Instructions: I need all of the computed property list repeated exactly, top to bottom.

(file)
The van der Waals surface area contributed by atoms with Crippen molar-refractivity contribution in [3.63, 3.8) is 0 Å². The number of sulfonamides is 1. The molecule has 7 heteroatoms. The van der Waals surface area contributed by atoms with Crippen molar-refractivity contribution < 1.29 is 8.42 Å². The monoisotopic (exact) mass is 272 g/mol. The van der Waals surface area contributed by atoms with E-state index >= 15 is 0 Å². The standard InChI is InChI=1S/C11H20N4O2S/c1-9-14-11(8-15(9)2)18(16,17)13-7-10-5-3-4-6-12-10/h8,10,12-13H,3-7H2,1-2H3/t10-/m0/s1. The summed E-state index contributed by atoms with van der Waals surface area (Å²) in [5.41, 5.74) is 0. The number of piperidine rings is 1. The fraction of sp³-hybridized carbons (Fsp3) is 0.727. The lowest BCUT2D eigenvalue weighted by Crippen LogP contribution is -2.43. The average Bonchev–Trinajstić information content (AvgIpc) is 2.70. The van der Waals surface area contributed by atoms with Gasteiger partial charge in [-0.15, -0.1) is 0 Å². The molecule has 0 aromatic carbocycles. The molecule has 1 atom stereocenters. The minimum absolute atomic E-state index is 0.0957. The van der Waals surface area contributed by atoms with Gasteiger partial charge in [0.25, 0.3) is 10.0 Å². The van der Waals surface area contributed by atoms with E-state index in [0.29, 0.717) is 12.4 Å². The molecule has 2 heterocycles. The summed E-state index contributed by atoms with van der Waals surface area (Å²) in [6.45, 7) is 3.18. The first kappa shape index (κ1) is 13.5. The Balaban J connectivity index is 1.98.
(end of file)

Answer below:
The van der Waals surface area contributed by atoms with Crippen molar-refractivity contribution in [3.63, 3.8) is 0 Å². The number of sulfonamides is 1. The molecule has 7 heteroatoms. The van der Waals surface area contributed by atoms with Crippen molar-refractivity contribution < 1.29 is 8.42 Å². The monoisotopic (exact) mass is 272 g/mol. The van der Waals surface area contributed by atoms with E-state index >= 15 is 0 Å². The standard InChI is InChI=1S/C11H20N4O2S/c1-9-14-11(8-15(9)2)18(16,17)13-7-10-5-3-4-6-12-10/h8,10,12-13H,3-7H2,1-2H3/t10-/m0/s1. The summed E-state index contributed by atoms with van der Waals surface area (Å²) in [5.41, 5.74) is 0. The number of piperidine rings is 1. The fraction of sp³-hybridized carbons (Fsp3) is 0.727. The lowest BCUT2D eigenvalue weighted by Crippen LogP contribution is -2.43. The average Bonchev–Trinajstić information content (AvgIpc) is 2.70. The van der Waals surface area contributed by atoms with Gasteiger partial charge in [-0.15, -0.1) is 0 Å². The molecule has 0 aromatic carbocycles. The molecule has 1 atom stereocenters. The minimum absolute atomic E-state index is 0.0957. The van der Waals surface area contributed by atoms with Gasteiger partial charge in [0.25, 0.3) is 10.0 Å². The van der Waals surface area contributed by atoms with E-state index in [0.29, 0.717) is 12.4 Å². The molecule has 2 heterocycles. The summed E-state index contributed by atoms with van der Waals surface area (Å²) in [6.45, 7) is 3.18. The first kappa shape index (κ1) is 13.5. The Balaban J connectivity index is 1.98.